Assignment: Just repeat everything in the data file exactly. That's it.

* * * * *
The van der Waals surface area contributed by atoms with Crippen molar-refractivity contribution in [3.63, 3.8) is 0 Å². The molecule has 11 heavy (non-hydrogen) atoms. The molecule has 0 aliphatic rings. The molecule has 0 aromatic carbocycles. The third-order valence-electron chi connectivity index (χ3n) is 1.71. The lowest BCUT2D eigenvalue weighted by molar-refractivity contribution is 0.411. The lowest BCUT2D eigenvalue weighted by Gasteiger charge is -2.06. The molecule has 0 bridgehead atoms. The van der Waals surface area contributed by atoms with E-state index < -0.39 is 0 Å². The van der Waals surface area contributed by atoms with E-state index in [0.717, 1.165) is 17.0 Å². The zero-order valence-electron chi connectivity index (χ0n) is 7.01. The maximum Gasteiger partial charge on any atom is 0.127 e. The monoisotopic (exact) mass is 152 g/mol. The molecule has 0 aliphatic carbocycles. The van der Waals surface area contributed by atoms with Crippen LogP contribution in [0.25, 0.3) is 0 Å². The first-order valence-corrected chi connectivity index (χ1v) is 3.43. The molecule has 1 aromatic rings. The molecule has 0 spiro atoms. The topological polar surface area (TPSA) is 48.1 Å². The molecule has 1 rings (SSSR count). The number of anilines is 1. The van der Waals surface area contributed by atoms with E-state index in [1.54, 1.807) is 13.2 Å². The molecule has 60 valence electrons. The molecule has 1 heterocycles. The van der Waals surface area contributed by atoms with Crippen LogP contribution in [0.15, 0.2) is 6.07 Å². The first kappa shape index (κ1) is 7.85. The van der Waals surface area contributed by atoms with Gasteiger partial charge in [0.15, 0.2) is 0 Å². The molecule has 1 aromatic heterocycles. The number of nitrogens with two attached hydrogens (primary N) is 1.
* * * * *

The van der Waals surface area contributed by atoms with Crippen molar-refractivity contribution in [3.63, 3.8) is 0 Å². The molecule has 11 heavy (non-hydrogen) atoms. The molecule has 0 aliphatic rings. The molecule has 0 aromatic carbocycles. The third-order valence-electron chi connectivity index (χ3n) is 1.71. The lowest BCUT2D eigenvalue weighted by molar-refractivity contribution is 0.411. The lowest BCUT2D eigenvalue weighted by Gasteiger charge is -2.06. The molecule has 0 bridgehead atoms. The van der Waals surface area contributed by atoms with E-state index < -0.39 is 0 Å². The van der Waals surface area contributed by atoms with E-state index in [0.717, 1.165) is 17.0 Å². The zero-order valence-electron chi connectivity index (χ0n) is 7.01. The maximum Gasteiger partial charge on any atom is 0.127 e. The monoisotopic (exact) mass is 152 g/mol. The molecule has 0 aliphatic carbocycles. The van der Waals surface area contributed by atoms with Crippen LogP contribution in [0.25, 0.3) is 0 Å². The first-order valence-corrected chi connectivity index (χ1v) is 3.43. The molecule has 1 aromatic rings. The molecule has 0 spiro atoms. The topological polar surface area (TPSA) is 48.1 Å². The molecule has 1 rings (SSSR count). The number of anilines is 1. The van der Waals surface area contributed by atoms with E-state index in [1.54, 1.807) is 13.2 Å². The molecule has 60 valence electrons. The molecule has 1 heterocycles. The van der Waals surface area contributed by atoms with Crippen LogP contribution in [0.15, 0.2) is 6.07 Å². The first kappa shape index (κ1) is 7.85. The van der Waals surface area contributed by atoms with Gasteiger partial charge in [0.15, 0.2) is 0 Å². The molecule has 1 aromatic heterocycles. The number of nitrogens with two attached hydrogens (primary N) is 1.